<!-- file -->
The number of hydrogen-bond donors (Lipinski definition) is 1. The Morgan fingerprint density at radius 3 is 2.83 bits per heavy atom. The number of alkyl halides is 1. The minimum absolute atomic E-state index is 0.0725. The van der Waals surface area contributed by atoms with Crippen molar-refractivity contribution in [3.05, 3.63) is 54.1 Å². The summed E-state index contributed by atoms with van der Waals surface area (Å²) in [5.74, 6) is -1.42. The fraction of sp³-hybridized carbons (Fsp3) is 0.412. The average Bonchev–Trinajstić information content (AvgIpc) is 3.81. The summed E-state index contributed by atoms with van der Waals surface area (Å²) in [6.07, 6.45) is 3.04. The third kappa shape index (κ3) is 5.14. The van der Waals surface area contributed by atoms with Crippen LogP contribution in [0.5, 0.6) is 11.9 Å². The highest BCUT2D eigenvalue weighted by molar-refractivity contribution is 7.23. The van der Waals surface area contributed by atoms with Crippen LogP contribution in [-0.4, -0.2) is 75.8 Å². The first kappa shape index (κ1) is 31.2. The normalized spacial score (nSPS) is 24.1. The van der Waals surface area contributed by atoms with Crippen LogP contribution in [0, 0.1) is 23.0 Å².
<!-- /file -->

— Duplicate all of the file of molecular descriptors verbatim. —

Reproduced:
The number of hydrogen-bond donors (Lipinski definition) is 1. The Morgan fingerprint density at radius 3 is 2.83 bits per heavy atom. The number of alkyl halides is 1. The minimum absolute atomic E-state index is 0.0725. The van der Waals surface area contributed by atoms with Crippen molar-refractivity contribution in [3.05, 3.63) is 54.1 Å². The summed E-state index contributed by atoms with van der Waals surface area (Å²) in [5.74, 6) is -1.42. The fraction of sp³-hybridized carbons (Fsp3) is 0.412. The average Bonchev–Trinajstić information content (AvgIpc) is 3.81. The summed E-state index contributed by atoms with van der Waals surface area (Å²) in [6.07, 6.45) is 3.04. The third kappa shape index (κ3) is 5.14. The van der Waals surface area contributed by atoms with Crippen LogP contribution in [0.5, 0.6) is 11.9 Å². The highest BCUT2D eigenvalue weighted by molar-refractivity contribution is 7.23. The van der Waals surface area contributed by atoms with Crippen LogP contribution in [-0.4, -0.2) is 75.8 Å². The first kappa shape index (κ1) is 31.2. The normalized spacial score (nSPS) is 24.1. The van der Waals surface area contributed by atoms with Crippen LogP contribution in [0, 0.1) is 23.0 Å².